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Why ar3 y0u t4lk1ng L33t 7o m3?

By 31st January 2017 No Comments

Last week, VoxSmart launched the latest version of its VSmart Control Center. We now have support for English (US and UK), Italian and German with more expected soon. Our CTO, Dr Richard Wheeldon, explains why this matters.

Working at UCL alongside Professor Sasse’s usability and security teams taught me a lot about both subjects but it wasn’t until I started traveling that I fully understood the importance of internationalization to both users and businesses. There’s nothing quite as fundamental to a usable interface as being able to understand what’s written on it. Similarly, there’s nothing more likely to turn away a potential customer than them not being able to understand it – yet it’s still common for compliance products to be restricted to English-only.

Following a complete re-write over the last year, we are now delivering on an aggressive roadmap to keep our user interface the most intuitive and easiest to use of any system for risk management of mobile communications on the market. And because of my experience, I was always determined that language support would be an early addition and we now have support for English (US and UK), Italian and German with more expected soon.

Internationalisation is hard. Anyone who says it isn’t, hasn’t understood it properly. It’s not just a matter of text substitution but it affects the handling of time, dates, currencies, layout, reading direction, data ordering (which in turn affects indexing), input validation and so on. Google, Microsoft and IBM all spend tons of time, money and effort in improving support for local languages but even the best and the biggest players sometimes get it wrong. Check out these fantastically useless Google Maps directions (https://goo.gl/maps/L4A5f6W8wmw) for getting from the Tsukiji fish market to the Tokyo Skytree. Why does it keep saying to cross “the road” or take “the zebra crossing” without saying which one? That’s because the Japanese use an addressing system which numbers city blocks rather than the road which means that hardly any of the streets in Tokyo have names. Google could have done something sensible like use local landmarks but they didn’t – it’s not something that would even occur to the average American or Englishman.

Internationalisation is also fundamental to our long-term goals. One of VoxSmart’s key selling point is our geography-neutral, carrier-neutral approach to mobile voice recording and compliance. We’re continuing to build out our service with new points of presence and new data processing regions to support our New York and Singapore sales presences. We’re also building new functionality for transcription and analytics – all of which is sensitive to the language being spoken. Even if were to restrict ourselves to our local customers in the heart of London’s financial district, we’d come across a wealth of languages. The 2011 census, for instance, showed over 100 languages spoken within the city. Therefore, it’s essential we continue to build on a multi-lingual base.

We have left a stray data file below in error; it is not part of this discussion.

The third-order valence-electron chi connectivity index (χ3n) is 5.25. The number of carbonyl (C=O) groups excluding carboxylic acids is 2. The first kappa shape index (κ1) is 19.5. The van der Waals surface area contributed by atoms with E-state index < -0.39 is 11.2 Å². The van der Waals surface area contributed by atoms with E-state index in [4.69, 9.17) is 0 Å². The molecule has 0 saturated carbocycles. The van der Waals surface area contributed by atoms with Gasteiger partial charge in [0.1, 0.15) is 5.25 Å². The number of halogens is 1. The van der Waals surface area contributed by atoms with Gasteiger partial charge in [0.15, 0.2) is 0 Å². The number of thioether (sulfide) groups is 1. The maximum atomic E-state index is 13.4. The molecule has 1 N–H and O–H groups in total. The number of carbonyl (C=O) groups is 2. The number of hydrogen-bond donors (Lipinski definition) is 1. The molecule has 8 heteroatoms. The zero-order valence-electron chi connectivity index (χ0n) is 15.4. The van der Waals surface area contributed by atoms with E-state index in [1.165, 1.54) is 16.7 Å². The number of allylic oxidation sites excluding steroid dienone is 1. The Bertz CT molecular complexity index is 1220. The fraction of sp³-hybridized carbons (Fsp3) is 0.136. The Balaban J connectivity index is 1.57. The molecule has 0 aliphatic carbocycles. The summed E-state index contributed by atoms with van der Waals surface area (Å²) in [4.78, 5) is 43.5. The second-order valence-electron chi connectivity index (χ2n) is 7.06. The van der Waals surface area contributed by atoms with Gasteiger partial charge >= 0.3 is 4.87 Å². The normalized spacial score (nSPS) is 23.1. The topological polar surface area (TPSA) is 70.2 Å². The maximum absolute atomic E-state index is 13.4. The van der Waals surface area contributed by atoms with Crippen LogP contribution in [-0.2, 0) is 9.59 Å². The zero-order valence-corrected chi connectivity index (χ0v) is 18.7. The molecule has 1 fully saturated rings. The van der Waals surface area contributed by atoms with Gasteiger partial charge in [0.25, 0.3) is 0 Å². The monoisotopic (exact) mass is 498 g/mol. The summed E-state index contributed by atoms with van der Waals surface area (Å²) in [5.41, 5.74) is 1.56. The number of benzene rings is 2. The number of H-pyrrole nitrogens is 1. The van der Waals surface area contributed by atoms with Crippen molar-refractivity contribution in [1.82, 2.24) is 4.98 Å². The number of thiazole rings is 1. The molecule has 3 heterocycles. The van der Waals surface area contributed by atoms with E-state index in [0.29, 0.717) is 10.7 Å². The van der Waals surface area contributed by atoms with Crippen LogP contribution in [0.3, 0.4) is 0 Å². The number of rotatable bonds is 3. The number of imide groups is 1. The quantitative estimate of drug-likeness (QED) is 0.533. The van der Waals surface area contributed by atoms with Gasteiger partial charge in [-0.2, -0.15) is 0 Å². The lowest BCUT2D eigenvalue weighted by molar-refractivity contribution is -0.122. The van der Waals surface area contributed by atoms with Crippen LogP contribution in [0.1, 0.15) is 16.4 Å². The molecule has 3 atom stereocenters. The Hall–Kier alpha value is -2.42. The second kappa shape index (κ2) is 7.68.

But what does this have to do with Leetspeak? Simply, that we made a point of adding locale support for Leetspeak at the same time as more functional European languages. We did this for two reasons. Firstly, because I’m a geek at heart and geeks like putting silly things in user interfaces. Google itself has support for Leet (hacker), pirate, Klingon and Bork, bork, bork! Try googling “Bletchley Park” for a subtle Easter egg – a reference to their code-breaking history. The second reason is more serious – we wanted to make sure we covered everything. Many languages use the same words for common things. For example, BlackBerry and Android being trade names never changed but we knew from experience that when we started to support other characters we’d run into issues. I’m looking forward to the day our users get to choose between Андроид and 검은 딸기!

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